Once, when out of work, I toiled as a labourer and hawked in flea markets. Coming from the corporate world, a former high-flying executive, I was wrecked. But every night, seeing my wife and three babies sleeping peacefully…I could not wait for sunrise.
During the nineties, I commuted very regularly to Jakarta on business. It became almost a second home – rough traffic but wonderful friendly people. I used to visit this major client and parked in the special visitor’s lot.
The first time, an elderly man limped over and proceeded to clean my windshield. I waved him away. He assured me that I do not have to pay for his ‘service’. Right, don’t I know.
Over several visits, I noticed that old man, whom I had by then learnt, was a bankrupted businessman. As soon as a car pulled up, he would hobble over and set to work with his plastic spray bottle and squeegee. It took about five minutes to clean all the glass after which, he would pull up one windshield wiper as a marker.
When the driver returned, he would hurry forward, gently replace the wiper, doff his hat and give a wide grin. Most drivers ignored him but some would toss him a couple of five-hundred Rupiah coins (back then 5000 Rupiah approximated US$1.00).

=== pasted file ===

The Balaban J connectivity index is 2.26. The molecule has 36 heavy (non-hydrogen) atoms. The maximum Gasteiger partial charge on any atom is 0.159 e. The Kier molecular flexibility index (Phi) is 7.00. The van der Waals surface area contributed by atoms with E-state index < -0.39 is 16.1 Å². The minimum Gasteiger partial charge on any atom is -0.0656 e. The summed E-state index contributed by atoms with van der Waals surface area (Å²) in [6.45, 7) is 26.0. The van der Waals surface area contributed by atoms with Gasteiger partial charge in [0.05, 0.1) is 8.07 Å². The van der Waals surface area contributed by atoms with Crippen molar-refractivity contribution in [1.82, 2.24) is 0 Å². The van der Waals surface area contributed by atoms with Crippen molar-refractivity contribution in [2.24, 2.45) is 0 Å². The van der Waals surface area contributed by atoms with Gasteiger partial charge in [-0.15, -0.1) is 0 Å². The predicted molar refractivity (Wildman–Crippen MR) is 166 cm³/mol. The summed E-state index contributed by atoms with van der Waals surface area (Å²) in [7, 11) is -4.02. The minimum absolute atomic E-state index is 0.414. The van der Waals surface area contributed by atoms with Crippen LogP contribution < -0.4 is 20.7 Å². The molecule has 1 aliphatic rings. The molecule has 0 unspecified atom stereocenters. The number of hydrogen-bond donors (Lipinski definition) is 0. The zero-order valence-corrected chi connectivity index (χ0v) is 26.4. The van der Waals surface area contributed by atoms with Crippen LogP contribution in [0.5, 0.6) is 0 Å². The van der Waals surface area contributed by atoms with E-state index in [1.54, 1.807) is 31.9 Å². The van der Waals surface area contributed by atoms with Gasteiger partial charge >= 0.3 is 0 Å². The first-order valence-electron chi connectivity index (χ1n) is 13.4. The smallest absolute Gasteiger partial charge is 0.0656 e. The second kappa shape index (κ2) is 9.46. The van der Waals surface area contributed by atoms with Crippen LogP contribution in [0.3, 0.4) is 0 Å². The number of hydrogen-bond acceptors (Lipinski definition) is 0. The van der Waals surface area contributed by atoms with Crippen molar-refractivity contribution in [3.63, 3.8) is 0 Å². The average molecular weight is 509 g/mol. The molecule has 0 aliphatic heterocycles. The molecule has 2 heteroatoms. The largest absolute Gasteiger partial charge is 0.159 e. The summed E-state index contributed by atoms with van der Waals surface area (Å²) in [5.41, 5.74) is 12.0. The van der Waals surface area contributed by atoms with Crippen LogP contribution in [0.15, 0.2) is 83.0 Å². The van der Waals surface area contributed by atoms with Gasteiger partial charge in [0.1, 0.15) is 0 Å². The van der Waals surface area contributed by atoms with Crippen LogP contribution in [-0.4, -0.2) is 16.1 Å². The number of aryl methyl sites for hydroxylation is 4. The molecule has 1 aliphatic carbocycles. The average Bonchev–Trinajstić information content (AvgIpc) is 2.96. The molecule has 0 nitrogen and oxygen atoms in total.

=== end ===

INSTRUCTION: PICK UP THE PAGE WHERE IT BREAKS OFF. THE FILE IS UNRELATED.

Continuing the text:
Not once did he insist on payment but always greeted everyone with his grin. I shook my head as I recollected how window cleaners in other cities would turn belligerent when not tipped.
After a few visits, I started tipping him too.
Thanks to him, I pulled through when my time came to ‘clean windows’.
Reblogged this on My Write Business Way and commented:
The best time to borrow from the bank is when your business does not need the money. The best time to prepare for the worst is when you’re doing well.
Simple but inspiring nice story.
Thank you Indira – most of what I write is gleaned from life experiences and observations. Peace, Eric
That makes it more inspiring and more respectful.